on 12 November 2009
Nicholas Stern is author of the 2005 Stern Review and an influential paper titled "Key Elements of a Global Deal".
Throughout the book the author focuses on two key dates: the Copenhagen Conference in 2009 and a target to cut emissions by 50% by 2050. He envisages that the blueprint he constructs in this book could provide a basis for the negotiations at Copenhagen.
Some argue that the current global slump provides the wrong environment to tackle the issue, but Stern considers the crisis to be an opportunity. He points out that low carbon energy is of real economic and social value, and we must recognise the potential a new era of progress and prosperity.
Stern considers the motivations of the "deniers", emphasizing that they are usually economists, journalists and politicians - not scientists.
He emphasizes that it would be well for economists to realise that climate change is primarily a market failure where prices are not reflecting the true cost to society of production.
The author emphasizes in several places that the issues of global development and climate change cannot be separated.
He asserts that scientific evidence of long-term trends is undeniable: "The time for argument is over; it's now time to formulate policy and strategic response."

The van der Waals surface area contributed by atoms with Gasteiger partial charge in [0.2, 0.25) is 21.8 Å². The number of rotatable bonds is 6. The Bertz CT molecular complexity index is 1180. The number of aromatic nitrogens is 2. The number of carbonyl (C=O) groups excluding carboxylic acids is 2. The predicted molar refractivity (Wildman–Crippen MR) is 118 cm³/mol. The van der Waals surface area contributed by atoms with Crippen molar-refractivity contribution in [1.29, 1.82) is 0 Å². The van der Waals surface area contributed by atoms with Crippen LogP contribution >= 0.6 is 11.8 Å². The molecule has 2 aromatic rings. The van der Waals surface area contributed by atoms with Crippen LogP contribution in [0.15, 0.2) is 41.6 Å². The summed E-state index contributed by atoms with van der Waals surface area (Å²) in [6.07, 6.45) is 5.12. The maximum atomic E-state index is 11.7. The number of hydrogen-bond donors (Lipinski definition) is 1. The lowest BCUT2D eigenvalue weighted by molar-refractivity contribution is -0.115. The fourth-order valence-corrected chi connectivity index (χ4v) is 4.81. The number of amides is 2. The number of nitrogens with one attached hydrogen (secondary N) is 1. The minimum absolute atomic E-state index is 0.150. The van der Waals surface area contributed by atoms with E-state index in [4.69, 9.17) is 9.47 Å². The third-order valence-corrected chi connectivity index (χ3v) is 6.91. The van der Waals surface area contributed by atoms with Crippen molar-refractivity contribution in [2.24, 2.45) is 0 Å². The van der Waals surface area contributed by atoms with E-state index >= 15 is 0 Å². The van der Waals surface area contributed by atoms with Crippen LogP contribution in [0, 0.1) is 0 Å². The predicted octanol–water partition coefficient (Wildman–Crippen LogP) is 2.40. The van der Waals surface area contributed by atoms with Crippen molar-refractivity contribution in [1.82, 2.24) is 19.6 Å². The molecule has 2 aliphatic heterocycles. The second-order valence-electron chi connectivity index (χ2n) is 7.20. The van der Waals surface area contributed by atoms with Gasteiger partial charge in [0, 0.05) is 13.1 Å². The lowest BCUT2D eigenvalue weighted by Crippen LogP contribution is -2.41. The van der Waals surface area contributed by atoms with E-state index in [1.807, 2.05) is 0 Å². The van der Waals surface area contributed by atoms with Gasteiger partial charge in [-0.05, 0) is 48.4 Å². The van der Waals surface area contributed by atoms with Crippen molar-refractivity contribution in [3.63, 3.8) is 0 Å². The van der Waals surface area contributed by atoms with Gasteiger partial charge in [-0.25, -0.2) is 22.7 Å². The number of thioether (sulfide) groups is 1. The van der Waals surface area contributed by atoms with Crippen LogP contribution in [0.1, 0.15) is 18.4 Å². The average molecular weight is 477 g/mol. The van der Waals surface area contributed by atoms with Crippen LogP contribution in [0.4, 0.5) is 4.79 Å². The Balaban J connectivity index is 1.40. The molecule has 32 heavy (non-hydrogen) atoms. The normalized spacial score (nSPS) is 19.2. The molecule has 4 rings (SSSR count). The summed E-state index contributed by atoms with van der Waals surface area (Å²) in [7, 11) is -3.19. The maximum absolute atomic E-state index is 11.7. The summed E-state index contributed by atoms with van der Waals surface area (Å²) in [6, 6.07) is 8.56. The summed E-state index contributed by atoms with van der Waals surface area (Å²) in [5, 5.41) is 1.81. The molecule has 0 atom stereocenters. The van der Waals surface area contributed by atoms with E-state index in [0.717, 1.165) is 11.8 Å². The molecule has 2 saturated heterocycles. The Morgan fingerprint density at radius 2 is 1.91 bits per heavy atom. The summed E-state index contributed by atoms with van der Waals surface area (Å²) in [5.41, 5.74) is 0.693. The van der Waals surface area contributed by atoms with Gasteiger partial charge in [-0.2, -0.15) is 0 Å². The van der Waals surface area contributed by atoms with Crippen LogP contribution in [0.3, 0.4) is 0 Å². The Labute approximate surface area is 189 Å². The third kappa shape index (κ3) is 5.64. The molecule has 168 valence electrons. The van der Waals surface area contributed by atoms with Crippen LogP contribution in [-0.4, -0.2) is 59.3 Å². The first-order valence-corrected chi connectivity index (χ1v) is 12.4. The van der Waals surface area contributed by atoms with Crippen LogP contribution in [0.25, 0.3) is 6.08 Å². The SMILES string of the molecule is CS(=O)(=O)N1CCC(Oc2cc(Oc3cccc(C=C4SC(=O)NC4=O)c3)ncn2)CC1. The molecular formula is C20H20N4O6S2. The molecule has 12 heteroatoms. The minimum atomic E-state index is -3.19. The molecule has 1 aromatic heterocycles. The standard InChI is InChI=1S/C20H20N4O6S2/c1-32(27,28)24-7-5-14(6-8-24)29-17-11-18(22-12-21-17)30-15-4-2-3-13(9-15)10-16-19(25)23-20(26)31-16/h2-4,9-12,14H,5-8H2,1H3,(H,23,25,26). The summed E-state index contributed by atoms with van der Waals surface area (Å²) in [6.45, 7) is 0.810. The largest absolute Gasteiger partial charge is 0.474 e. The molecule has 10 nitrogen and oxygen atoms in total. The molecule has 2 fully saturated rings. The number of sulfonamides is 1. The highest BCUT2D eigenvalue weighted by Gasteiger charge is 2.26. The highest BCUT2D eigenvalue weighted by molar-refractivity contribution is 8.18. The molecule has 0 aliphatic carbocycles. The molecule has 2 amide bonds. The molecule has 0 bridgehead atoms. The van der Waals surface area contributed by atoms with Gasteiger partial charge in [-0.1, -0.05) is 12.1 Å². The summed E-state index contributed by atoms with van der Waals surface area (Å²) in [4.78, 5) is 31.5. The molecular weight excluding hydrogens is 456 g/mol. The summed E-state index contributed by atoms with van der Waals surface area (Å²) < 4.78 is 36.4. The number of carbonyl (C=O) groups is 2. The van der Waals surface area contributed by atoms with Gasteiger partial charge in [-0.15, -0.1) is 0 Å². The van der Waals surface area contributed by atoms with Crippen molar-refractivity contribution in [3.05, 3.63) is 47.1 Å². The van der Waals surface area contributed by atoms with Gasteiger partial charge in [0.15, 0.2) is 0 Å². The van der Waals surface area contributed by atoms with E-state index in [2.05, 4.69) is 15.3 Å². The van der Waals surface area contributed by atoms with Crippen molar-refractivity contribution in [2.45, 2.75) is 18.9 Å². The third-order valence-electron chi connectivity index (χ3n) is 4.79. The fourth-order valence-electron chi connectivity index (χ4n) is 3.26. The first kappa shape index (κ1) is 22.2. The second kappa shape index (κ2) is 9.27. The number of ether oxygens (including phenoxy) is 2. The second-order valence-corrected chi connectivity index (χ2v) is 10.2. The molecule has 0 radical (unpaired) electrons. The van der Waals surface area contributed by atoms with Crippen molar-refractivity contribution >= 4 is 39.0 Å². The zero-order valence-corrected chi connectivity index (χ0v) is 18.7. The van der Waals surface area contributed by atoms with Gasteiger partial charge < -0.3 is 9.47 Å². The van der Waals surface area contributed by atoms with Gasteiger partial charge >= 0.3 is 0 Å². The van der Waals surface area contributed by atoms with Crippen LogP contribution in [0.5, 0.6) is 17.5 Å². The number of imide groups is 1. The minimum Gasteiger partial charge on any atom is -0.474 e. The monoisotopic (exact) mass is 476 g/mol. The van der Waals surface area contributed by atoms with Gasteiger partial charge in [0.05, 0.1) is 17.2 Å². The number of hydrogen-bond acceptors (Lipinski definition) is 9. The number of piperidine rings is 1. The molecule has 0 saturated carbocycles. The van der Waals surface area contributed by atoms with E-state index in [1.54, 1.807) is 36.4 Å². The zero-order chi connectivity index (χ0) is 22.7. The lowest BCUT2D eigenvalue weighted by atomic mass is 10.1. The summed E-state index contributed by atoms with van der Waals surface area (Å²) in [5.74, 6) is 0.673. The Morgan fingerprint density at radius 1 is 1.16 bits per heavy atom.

Two notable characteristics throughout are a sense of urgency and a sense of optimism. He devotes as much attention to the benefits of a low-carbon era than to the costs of inaction; even the slowing world economy and the prospect of rising oil prices are considered by Stern to be valuable opportunities. He predicts that a low-carbon future will unleash a new era of wealth generation, global equality and international co-operation.
It should also be noted that his target of 500ppm CO2e is much higher than those given by some other respected authors, and one gets the impression from Stern's justification of the target that he himself considers it to be an unfortunate compromise. However, the general policy framework he constructs would be just as effective a blueprint for global action whether or not the detailed figures can be relied upon.
The last paragraph of the book encapsulates Stern's spirit of optimism - he asserts that this is a "special opportunity" and the the "prize if enormous": tempered by the final warning that the "planet is in peril" if we fail.
I would consider this work to be a useful contribution to the debate because it avoids dwelling on the well-rehearsed scientific arguments. Rather it focuses on economics, challenging conventional wisdom by portraying a low-carbon future as a positive driver for wealth generation.